[TUHS] Re.: is networking different?
Paul Ruizendaal via TUHS
tuhs at tuhs.org
Tue Jul 5 06:09:52 AEST 2022
> On Sun, Jul 3, 2022 at 1:33 PM Marc Donner wrote:
> I've been ruminating on the question of whether networks are different from
> disks (and other devices). Here are a couple of observations:
From my perspective most of these things are not unique to networks, they happen with disks and/or terminals. Only out-of-order delivery seems new. However, in many early networking contexts (Spider/Arpanet/Datakit/UUCP) this aspect was not visible to the host (and the same holds for a single segment ethernet).
To me, in some ways networks are like tty’s (e.g. completing i/o can take arbitrarily long, doing a seek() does not make sense), in other ways they are like disks (raw devices are organised into byte streams, they have a name space). Uniquely, they have two end-points, only one of which is local (but pipes come close).
Conceptually, a file system does two things: (i) it organises raw blocks into multiple files; these are the i-nodes and (ii) it provides a name space; these are directories and the namei routine. A network stack certainly does the first: a raw network device is organised into multiple pipe-like connections; depending on the network, it optionally offers a naming service.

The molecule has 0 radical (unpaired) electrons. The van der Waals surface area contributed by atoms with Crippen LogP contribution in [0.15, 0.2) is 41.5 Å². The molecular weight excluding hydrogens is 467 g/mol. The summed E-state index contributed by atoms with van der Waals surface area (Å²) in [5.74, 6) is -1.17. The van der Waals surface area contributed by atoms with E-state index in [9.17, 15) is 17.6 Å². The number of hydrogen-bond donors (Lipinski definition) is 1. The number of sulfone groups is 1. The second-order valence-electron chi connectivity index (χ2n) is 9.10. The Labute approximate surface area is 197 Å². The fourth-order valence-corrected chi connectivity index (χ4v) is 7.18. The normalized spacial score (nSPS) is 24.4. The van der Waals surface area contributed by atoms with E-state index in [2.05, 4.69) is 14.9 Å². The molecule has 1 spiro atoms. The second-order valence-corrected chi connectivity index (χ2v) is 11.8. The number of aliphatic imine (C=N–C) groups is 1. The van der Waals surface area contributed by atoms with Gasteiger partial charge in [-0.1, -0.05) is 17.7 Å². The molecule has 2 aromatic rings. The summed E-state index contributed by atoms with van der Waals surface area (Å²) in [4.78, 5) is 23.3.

With the first aspect one could refer to any file by “major device number, minor device number, i-node number”. This is not very different from referring to a network stream by “network number, host number, port number” in tcp/ip (and in fact this is what bind() and connect() in the sockets API do), or “switch / host / channel” in Datakit. For disks, Unix offers a clean way to organise the name spaces of multiple devices into a unified whole. How to do this with networks is not so easy, prior to the invention of the file system switch.
Early on (Arpanet Unix), it was tried to incorporate host names into a net directory by name (RFC 681) but this is not scalable. Another way would be to have a virtual directory and include only names for active connections. The simple way would be to use a text version of the numeric name as described above - but that is not much of an improvement. Better to have a network variant of namei that looks up symbolic names in a hosts file or in a network naming service. The latter does not look very performant on the hardware of 40 years ago, but it appears to have worked well on the Alto / PuPs network at Xerox PARC.
With the above one could do
open(“/net/inet/org.tuhs.www:80”, O_RDWR | O_STREAM)
to connect to the TUHS web server, and do
open(“/net/inet/any:80”, O_RDWR | O_STREAM | O_CREAT, 0600)
to create a ‘listening’ (rendez-vous) socket.
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